parlour, and say that Miss Thorne will be down in a few moments."

"Yes'm."

Hepsey shuffled downstairs with comfortable leisure, opened the
door with aggravating slowness, then said, in a harsh tone that
reached the upper rooms distinctly: "Miss Thorne, she says that
you can come in and set in the parlour till she comes down."

"Thank you," responded a masculine voice, in quiet amusement;
"Miss Thorne is kind--and generous."

Ruth's cheeks flushed hotly. "I don't know whether Miss Thorne
will go down or not," she said to herself. "It's probably a
book-agent."

She rocked pensively for a minute or two, wondering what would
happen if she did not go down. There was no sound from the
parlour save a subdued clearing of the throat. "He's getting
ready to speak his piece," she thought, "and he might as well do
it now as to wait for me."

Though she loathed Mr. Carl Winfield and his errand, whatever it
might prove to be, she stopped before her mirror long enough to
give a pat or two to her rebellious hair. On the way down she
determined to be dignified, icy, and crushing.

A tall young fellow with a pleasant face rose to greet her as she
entered the room. "Miss Thorne?" he inquired.

"Yes--please sit down. I am very sorry that my maid should have
been so inhospitable." It was not what she had meant to say.

"Oh, that's all right," he replied, easily; "I quite enjoyed it.
I must ask your pardon for coming to you in this abrupt way, but
Carlton gave me a letter to you, and I've lost it." Carlton was
the managing editor, and vague expectations of a summons to the
office came into Ruth's mind.

"I'm on The Herald," he went on; "that is, I was, until my eyes
gave out, and then they didn't want me any more. Newspapers can't
use anybody out of repair," he added, grimly.

"I know," Ruth answered, nodding.

"Of course the office isn't a sanitarium, though they need that
kind of an annex; nor yet a literary kindergarten, which I've
known it to be taken for, but--well, I won't tell you my
troubles. The oculist said I must go to the country for six
months, stay outdoors, and neither read nor write. I went to see
Carlton, and he promised me a berth in the Fall--they're going to
have a morning edition, too, you know."

Miss Thorne did not know, but she was much interested.

"Carlton advised me to come up here," resumed Winfield. "He said
you were here, and that you were going back in the Fall. I'm
sorry I've lost his letter."

"What was in it?" inquired Ruth, with a touch of sarcasm. "You
read it, didn't you?"

"Of course I read it--that is, I tried to. The thing looked like
a prescription, but, as nearly as I could make it out, it was
principally a description of the desolation in the office since
you left it. At the end there was a line or two commending me to
your tender mercies, and here I am."

"Commending yourself."

"Now what in the dickens have I done?" thought Winfield. "That's
it exactly, Miss Thorne. I've lost my reference, and I'm doing my
best to create a good impression without it. I thought that as
long as we were going to be on the same paper, and were both
exiles--"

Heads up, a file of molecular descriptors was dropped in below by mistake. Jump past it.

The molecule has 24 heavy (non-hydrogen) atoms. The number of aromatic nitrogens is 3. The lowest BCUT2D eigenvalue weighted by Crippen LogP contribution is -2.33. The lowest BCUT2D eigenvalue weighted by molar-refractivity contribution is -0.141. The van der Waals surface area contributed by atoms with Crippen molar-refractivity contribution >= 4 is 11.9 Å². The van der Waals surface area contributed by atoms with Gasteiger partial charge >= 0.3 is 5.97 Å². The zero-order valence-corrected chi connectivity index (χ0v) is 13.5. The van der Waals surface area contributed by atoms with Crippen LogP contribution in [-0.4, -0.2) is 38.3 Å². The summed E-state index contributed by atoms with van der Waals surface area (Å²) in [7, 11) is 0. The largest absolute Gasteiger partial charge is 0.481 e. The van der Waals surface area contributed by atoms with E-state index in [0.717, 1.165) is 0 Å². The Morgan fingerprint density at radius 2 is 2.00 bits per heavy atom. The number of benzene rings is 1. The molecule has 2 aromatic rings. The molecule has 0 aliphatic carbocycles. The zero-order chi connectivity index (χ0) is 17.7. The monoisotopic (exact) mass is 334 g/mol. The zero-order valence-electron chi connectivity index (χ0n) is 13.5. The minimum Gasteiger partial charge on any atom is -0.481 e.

He paused, and she finished the sentence for him: "that you'd
come to see me. How long have you been in town?"

"'In town' is good," he said. "I arrived in this desolate,
God-forsaken spot just ten days ago. Until now I've hunted and
fished every day, but I didn't get anything but a cold. It was
very good, of its kind--I couldn't speak above a whisper for
three days."

She had already recognised him as the young man she saw standing
in the road the day she went to Miss Ainslie's, and mentally
asked his pardon for thinking he was a book-agent. He might
become a pleasant acquaintance, for he was tall, clean shaven,
and well built. His hands were white and shapely and he was well
groomed, though not in the least foppish. The troublesome eyes
were dark brown, sheltered by a pair of tinted glasses. His face
was very expressive, responding readily to every change of mood.

They talked "shop" for a time, discovering many mutual friends,
and Ruth liked him. He spoke easily, though hurriedly, and
appeared to be somewhat cynical, but she rightly attributed it to
restlessness like her own.

"What are you going to do on The Tribune?" she asked.

"Anything," he answered, with an indefinable shrug. "'Theirs not
to reason why, theirs but to do and die.' What are you going to
do?"

"The same," replied Ruth. "'Society,''Mother's Corner,''Under the
Evening Lamp,' and'In the Kitchen with Aunt Jenny.'"

He laughed infectiously. "I wish Carlton could hear you say
that."

"I don't," returned Ruth, colouring faintly.

"Why; are you afraid of him?"

"Certainly I am. If he speaks to me, I'm instantly stiff with
terror."

"Oh, he isn't so bad," said Winfield, reassuringly, "He's
naturally abrupt, that's all; and I'll venture he doesn't suspect
that he has any influence over you. I'd never fancy that you were
afraid of anybody or anything on earth."

"I'm not afraid of anything else," she answered, "except burglars
and green worms."

"Carlton would ernjoy the classification--really, Miss Thorne,
somebody should tell him, don't you think? So much innocent
pleasure doesn't often come into the day of a busy man."

For a moment Ruth was angry, and then, all at once, she knew
Winfield as if he had always been her friend. Conventionality,
years, and the veneer of society were lightly laid upon one who
would always be a boy. Some men are old at twenty, but Winfield
would be young at seventy.

"You can tell him if you want to," Ruth rejoined, calmly. "He'll
be so pleased that he'll double your salary on the spot."

"And you?" he asked, his eyes twinkling with fun.